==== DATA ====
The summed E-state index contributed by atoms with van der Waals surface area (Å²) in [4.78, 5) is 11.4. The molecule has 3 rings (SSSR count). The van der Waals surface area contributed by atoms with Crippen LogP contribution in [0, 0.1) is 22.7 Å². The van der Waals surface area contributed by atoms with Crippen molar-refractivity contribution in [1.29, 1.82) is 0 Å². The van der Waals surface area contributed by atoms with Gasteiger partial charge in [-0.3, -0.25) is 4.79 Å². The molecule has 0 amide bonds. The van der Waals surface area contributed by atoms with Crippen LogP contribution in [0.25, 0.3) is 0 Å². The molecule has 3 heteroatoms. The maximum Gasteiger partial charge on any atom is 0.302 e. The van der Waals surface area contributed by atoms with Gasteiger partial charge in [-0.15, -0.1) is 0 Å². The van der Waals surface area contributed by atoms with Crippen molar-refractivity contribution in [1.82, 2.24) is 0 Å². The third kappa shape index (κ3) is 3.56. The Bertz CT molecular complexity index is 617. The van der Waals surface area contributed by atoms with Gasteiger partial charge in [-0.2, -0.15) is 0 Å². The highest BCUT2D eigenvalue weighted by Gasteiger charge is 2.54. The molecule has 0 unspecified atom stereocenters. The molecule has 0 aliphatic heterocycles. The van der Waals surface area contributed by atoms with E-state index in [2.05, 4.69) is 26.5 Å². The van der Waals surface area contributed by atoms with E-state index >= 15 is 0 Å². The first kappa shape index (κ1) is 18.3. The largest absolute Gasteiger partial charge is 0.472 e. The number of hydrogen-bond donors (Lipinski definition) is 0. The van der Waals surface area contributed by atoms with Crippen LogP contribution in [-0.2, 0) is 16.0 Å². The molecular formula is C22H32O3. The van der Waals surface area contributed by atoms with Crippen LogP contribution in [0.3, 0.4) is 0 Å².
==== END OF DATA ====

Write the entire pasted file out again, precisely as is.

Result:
The summed E-state index contributed by atoms with van der Waals surface area (Å²) in [4.78, 5) is 11.4. The molecule has 3 rings (SSSR count). The van der Waals surface area contributed by atoms with Crippen LogP contribution in [0, 0.1) is 22.7 Å². The van der Waals surface area contributed by atoms with Crippen molar-refractivity contribution in [1.29, 1.82) is 0 Å². The van der Waals surface area contributed by atoms with Gasteiger partial charge in [-0.3, -0.25) is 4.79 Å². The molecule has 0 amide bonds. The van der Waals surface area contributed by atoms with Crippen LogP contribution in [0.25, 0.3) is 0 Å². The molecule has 3 heteroatoms. The maximum Gasteiger partial charge on any atom is 0.302 e. The van der Waals surface area contributed by atoms with Gasteiger partial charge in [-0.15, -0.1) is 0 Å². The van der Waals surface area contributed by atoms with Crippen molar-refractivity contribution in [1.82, 2.24) is 0 Å². The third kappa shape index (κ3) is 3.56. The Bertz CT molecular complexity index is 617. The van der Waals surface area contributed by atoms with Gasteiger partial charge in [-0.2, -0.15) is 0 Å². The highest BCUT2D eigenvalue weighted by Gasteiger charge is 2.54. The molecule has 0 unspecified atom stereocenters. The molecule has 0 aliphatic heterocycles. The van der Waals surface area contributed by atoms with E-state index in [2.05, 4.69) is 26.5 Å². The van der Waals surface area contributed by atoms with E-state index >= 15 is 0 Å². The first kappa shape index (κ1) is 18.3. The largest absolute Gasteiger partial charge is 0.472 e. The number of hydrogen-bond donors (Lipinski definition) is 0. The van der Waals surface area contributed by atoms with Crippen LogP contribution in [-0.2, 0) is 16.0 Å². The molecular formula is C22H32O3. The van der Waals surface area contributed by atoms with Crippen LogP contribution in [0.3, 0.4) is 0 Å².